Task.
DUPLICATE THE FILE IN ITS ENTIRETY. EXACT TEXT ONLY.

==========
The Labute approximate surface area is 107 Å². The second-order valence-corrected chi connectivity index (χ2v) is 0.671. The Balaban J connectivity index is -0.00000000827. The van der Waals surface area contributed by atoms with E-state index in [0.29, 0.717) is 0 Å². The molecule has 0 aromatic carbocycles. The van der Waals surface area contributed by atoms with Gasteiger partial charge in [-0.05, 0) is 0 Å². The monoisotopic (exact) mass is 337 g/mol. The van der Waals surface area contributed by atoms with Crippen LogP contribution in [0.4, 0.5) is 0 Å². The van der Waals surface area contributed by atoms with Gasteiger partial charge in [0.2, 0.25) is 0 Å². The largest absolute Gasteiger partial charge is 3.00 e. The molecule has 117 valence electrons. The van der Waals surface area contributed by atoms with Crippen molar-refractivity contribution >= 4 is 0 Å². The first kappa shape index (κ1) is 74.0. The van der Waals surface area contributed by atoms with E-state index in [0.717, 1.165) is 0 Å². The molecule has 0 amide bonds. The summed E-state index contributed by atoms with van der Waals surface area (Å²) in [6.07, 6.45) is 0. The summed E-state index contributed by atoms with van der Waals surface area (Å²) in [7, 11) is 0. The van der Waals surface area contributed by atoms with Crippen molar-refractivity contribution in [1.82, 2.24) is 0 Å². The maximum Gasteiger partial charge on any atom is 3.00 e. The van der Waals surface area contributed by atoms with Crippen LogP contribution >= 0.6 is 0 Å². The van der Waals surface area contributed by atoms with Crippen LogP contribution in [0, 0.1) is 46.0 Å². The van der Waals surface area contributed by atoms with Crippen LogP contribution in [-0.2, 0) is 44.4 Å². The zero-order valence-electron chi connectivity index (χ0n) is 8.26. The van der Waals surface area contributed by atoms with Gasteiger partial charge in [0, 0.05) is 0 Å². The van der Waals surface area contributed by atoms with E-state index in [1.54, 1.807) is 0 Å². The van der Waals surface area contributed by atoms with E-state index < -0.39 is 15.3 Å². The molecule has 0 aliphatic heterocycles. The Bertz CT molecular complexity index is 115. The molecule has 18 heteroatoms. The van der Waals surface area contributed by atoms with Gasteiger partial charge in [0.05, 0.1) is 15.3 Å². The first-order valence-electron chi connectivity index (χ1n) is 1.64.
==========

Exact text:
The Labute approximate surface area is 107 Å². The second-order valence-corrected chi connectivity index (χ2v) is 0.671. The Balaban J connectivity index is -0.00000000827. The van der Waals surface area contributed by atoms with E-state index in [0.29, 0.717) is 0 Å². The molecule has 0 aromatic carbocycles. The van der Waals surface area contributed by atoms with Gasteiger partial charge in [-0.05, 0) is 0 Å². The monoisotopic (exact) mass is 337 g/mol. The van der Waals surface area contributed by atoms with Crippen LogP contribution in [0.4, 0.5) is 0 Å². The van der Waals surface area contributed by atoms with Gasteiger partial charge in [0.2, 0.25) is 0 Å². The largest absolute Gasteiger partial charge is 3.00 e. The molecule has 117 valence electrons. The van der Waals surface area contributed by atoms with Crippen molar-refractivity contribution >= 4 is 0 Å². The first kappa shape index (κ1) is 74.0. The van der Waals surface area contributed by atoms with E-state index in [0.717, 1.165) is 0 Å². The molecule has 0 amide bonds. The summed E-state index contributed by atoms with van der Waals surface area (Å²) in [6.07, 6.45) is 0. The summed E-state index contributed by atoms with van der Waals surface area (Å²) in [7, 11) is 0. The van der Waals surface area contributed by atoms with Crippen molar-refractivity contribution in [1.82, 2.24) is 0 Å². The maximum Gasteiger partial charge on any atom is 3.00 e. The van der Waals surface area contributed by atoms with Crippen LogP contribution >= 0.6 is 0 Å². The van der Waals surface area contributed by atoms with Crippen LogP contribution in [0, 0.1) is 46.0 Å². The van der Waals surface area contributed by atoms with Crippen LogP contribution in [-0.2, 0) is 44.4 Å². The zero-order valence-electron chi connectivity index (χ0n) is 8.26. The van der Waals surface area contributed by atoms with Gasteiger partial charge in [0, 0.05) is 0 Å². The van der Waals surface area contributed by atoms with E-state index in [1.54, 1.807) is 0 Å². The van der Waals surface area contributed by atoms with E-state index < -0.39 is 15.3 Å². The molecule has 0 aliphatic heterocycles. The Bertz CT molecular complexity index is 115. The molecule has 18 heteroatoms. The van der Waals surface area contributed by atoms with Gasteiger partial charge in [0.05, 0.1) is 15.3 Å². The first-order valence-electron chi connectivity index (χ1n) is 1.64.